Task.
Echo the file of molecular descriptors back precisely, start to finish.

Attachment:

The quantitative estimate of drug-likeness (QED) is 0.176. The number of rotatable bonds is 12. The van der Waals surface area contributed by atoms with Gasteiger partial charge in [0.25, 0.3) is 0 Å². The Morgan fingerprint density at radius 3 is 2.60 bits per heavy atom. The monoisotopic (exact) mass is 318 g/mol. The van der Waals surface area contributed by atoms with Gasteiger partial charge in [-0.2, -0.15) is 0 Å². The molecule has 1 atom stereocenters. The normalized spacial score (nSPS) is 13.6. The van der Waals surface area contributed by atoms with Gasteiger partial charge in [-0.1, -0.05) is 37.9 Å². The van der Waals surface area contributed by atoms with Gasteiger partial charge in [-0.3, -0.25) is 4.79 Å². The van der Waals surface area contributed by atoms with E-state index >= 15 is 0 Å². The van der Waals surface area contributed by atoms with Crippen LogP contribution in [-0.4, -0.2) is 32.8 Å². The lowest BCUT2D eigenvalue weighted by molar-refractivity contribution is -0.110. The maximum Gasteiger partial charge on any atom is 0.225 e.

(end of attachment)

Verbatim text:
The quantitative estimate of drug-likeness (QED) is 0.176. The number of rotatable bonds is 12. The van der Waals surface area contributed by atoms with Gasteiger partial charge in [0.25, 0.3) is 0 Å². The Morgan fingerprint density at radius 3 is 2.60 bits per heavy atom. The monoisotopic (exact) mass is 318 g/mol. The van der Waals surface area contributed by atoms with Gasteiger partial charge in [-0.2, -0.15) is 0 Å². The molecule has 1 atom stereocenters. The normalized spacial score (nSPS) is 13.6. The van der Waals surface area contributed by atoms with Gasteiger partial charge in [-0.1, -0.05) is 37.9 Å². The van der Waals surface area contributed by atoms with Gasteiger partial charge in [-0.3, -0.25) is 4.79 Å². The van der Waals surface area contributed by atoms with E-state index >= 15 is 0 Å². The van der Waals surface area contributed by atoms with Crippen LogP contribution in [-0.4, -0.2) is 32.8 Å². The lowest BCUT2D eigenvalue weighted by molar-refractivity contribution is -0.110. The maximum Gasteiger partial charge on any atom is 0.225 e.